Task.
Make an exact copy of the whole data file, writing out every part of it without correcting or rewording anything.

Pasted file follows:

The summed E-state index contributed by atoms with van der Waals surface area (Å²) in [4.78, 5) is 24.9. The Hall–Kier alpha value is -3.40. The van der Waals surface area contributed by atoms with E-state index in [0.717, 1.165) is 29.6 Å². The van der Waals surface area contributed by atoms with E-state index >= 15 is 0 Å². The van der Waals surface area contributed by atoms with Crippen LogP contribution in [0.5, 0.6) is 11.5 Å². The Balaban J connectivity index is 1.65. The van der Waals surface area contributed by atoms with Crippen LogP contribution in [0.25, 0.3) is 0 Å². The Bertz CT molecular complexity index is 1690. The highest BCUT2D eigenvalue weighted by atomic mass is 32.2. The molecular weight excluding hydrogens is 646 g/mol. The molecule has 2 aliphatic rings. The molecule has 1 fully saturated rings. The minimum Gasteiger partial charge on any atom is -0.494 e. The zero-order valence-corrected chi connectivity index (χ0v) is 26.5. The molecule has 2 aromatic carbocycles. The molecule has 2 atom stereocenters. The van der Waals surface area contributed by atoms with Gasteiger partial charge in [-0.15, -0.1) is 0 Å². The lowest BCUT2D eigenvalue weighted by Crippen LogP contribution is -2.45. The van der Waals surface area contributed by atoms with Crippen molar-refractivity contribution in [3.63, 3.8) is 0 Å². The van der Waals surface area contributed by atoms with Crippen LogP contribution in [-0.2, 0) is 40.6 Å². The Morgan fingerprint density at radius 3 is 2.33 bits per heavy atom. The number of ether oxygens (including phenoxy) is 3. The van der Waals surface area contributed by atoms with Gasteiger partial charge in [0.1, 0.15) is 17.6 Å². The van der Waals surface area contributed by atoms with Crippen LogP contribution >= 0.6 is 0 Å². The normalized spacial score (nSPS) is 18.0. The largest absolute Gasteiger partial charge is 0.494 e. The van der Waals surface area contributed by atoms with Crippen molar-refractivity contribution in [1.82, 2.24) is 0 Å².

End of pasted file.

The summed E-state index contributed by atoms with van der Waals surface area (Å²) in [4.78, 5) is 24.9. The Hall–Kier alpha value is -3.40. The van der Waals surface area contributed by atoms with E-state index in [0.717, 1.165) is 29.6 Å². The van der Waals surface area contributed by atoms with E-state index >= 15 is 0 Å². The van der Waals surface area contributed by atoms with Crippen LogP contribution in [0.5, 0.6) is 11.5 Å². The Balaban J connectivity index is 1.65. The van der Waals surface area contributed by atoms with Crippen LogP contribution in [0.25, 0.3) is 0 Å². The Bertz CT molecular complexity index is 1690. The highest BCUT2D eigenvalue weighted by atomic mass is 32.2. The molecular weight excluding hydrogens is 646 g/mol. The molecule has 2 aliphatic rings. The molecule has 1 fully saturated rings. The minimum Gasteiger partial charge on any atom is -0.494 e. The zero-order valence-corrected chi connectivity index (χ0v) is 26.5. The molecule has 2 aromatic carbocycles. The molecule has 2 atom stereocenters. The van der Waals surface area contributed by atoms with Gasteiger partial charge in [-0.15, -0.1) is 0 Å². The lowest BCUT2D eigenvalue weighted by Crippen LogP contribution is -2.45. The van der Waals surface area contributed by atoms with Crippen molar-refractivity contribution in [3.63, 3.8) is 0 Å². The van der Waals surface area contributed by atoms with Crippen LogP contribution in [-0.2, 0) is 40.6 Å². The Morgan fingerprint density at radius 3 is 2.33 bits per heavy atom. The number of ether oxygens (including phenoxy) is 3. The van der Waals surface area contributed by atoms with Gasteiger partial charge in [0.1, 0.15) is 17.6 Å². The van der Waals surface area contributed by atoms with Crippen LogP contribution >= 0.6 is 0 Å². The normalized spacial score (nSPS) is 18.0. The largest absolute Gasteiger partial charge is 0.494 e. The van der Waals surface area contributed by atoms with Crippen molar-refractivity contribution in [1.82, 2.24) is 0 Å².